Patients with peroneal nerve compression neuropathy may experience numbness over the dorsum of the foot, toe extension weakness or foot drop, in addition to pain. The peroneal nerve branches off the sciatic nerve behind the knee, and descends in the anterior and lateral compartment of the leg on its way to the dorsum of the foot. It is responsible for supplying sensation over the antero-lateral calf as well as most of the top of the foot and toes. It also provides motor innervation controlling toe extension and foot elevation (dorsiflexion). The clinical presentation and severity of peroneal nerve neuropathy, due to excessive pressure on or injury to the nerve varies based on which of its three branches and compression sites are actually present:
Common peroneal nerve neuropathy is the most common peroneal nerve neuropathy due to excessive pressure of tissues surrounding the fibular neck (outer, lower part of the knee/upper calf). At this site, the nerve is located next to the fibula in a tight tunnel, where it is prone to compression and injury. Dysfunction of the common peroneal nerve can be characterized by top of the foot sensory deficits or foot and ankle motor weakness (“foot drop”). Physical examination may also reveal pain at the compression site. This condition is common in people who have had knee dislocations or a twisted ankle, but can also follow surgery or trauma in this anatomical region.
Diabetic patients, due to abnormal glucose metabolism, may develop swelling of the nerve, as well as narrowing of the tunnel itself. This alters the normally perfect relationship between the nerve and its tunnel, making it now too narrow for the more swollen nerve, resulting in peroneal nerve neuropathy. Therefore, diabetic patients are at much higher risk for experiencing symptoms of peroneal nerve neuropathy than the general population. (Peroneal nerve neuropathy is about three times more common in diabetics than in the general population.) Numbness of the toes and feet in diabetics that is present despite good blood glucose control requires evaluation by a peripheral nerve surgeon, and early surgical treatment before the nerve is irreversibly damaged. Peroneal nerve neuropathy can be treated and reversed with surgery, if treated in a timely manner.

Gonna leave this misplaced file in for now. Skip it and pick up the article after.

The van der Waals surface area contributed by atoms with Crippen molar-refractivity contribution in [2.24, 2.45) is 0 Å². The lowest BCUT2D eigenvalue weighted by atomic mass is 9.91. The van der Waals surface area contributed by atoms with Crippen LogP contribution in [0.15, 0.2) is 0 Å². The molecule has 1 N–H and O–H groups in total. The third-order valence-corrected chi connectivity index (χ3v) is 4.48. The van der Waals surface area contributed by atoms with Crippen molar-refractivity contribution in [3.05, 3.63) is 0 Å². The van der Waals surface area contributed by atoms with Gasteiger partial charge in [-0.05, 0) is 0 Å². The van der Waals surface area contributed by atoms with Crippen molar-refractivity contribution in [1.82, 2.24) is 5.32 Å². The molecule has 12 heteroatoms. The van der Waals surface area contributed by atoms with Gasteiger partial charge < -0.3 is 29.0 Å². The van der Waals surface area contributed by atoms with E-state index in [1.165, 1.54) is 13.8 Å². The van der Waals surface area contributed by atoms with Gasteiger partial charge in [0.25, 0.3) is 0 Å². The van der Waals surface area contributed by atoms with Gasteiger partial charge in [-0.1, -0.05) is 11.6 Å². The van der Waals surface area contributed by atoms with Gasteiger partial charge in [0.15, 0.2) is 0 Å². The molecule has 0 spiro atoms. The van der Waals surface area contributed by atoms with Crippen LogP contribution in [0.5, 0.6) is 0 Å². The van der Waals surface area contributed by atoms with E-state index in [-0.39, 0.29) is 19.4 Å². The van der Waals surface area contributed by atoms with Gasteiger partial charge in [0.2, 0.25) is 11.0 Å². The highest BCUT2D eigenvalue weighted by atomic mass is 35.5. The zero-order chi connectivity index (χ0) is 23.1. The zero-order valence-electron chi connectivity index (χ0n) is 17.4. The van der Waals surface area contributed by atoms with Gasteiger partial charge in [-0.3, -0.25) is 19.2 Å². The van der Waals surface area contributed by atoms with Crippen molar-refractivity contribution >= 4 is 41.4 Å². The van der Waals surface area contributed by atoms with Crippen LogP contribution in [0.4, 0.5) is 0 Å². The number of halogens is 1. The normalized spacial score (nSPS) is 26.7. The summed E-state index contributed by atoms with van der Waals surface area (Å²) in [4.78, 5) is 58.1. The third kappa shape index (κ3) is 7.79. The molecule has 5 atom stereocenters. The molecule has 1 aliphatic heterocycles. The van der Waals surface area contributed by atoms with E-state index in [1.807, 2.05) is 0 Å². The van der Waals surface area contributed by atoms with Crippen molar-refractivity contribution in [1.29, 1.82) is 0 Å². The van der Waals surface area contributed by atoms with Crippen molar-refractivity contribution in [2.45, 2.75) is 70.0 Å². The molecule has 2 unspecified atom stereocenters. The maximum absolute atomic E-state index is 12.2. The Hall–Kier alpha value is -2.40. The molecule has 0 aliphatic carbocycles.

Superficial peroneal nerve is prone to compression as it exits the deep fascia (outer muscle sheet) on its way to innervate the top of the foot and toes. Excessive pressure at that site can cause pain, especially during or following increased activities in younger and active individuals. Sensory dysfunction can be felt as pins and needles on the top of the foot, and numbness. Injury to this nerve is also not uncommon following orthopedic surgery or other procedures done in this anatomical region.
Deep peroneal nerve is second most common peroneal nerve compression neuropathy, due to excessive pressure of surrounding tissues on the nerve at mid dorsum of the foot. Patients often report pain while wearing tight shoes, they also report a pins and needles sensation and numbness in the first web space (between great and second toe). Compression neuropathy of this nerve is common in diabetics, as well as in patients who previously had trauma or surgery in this anatomical region.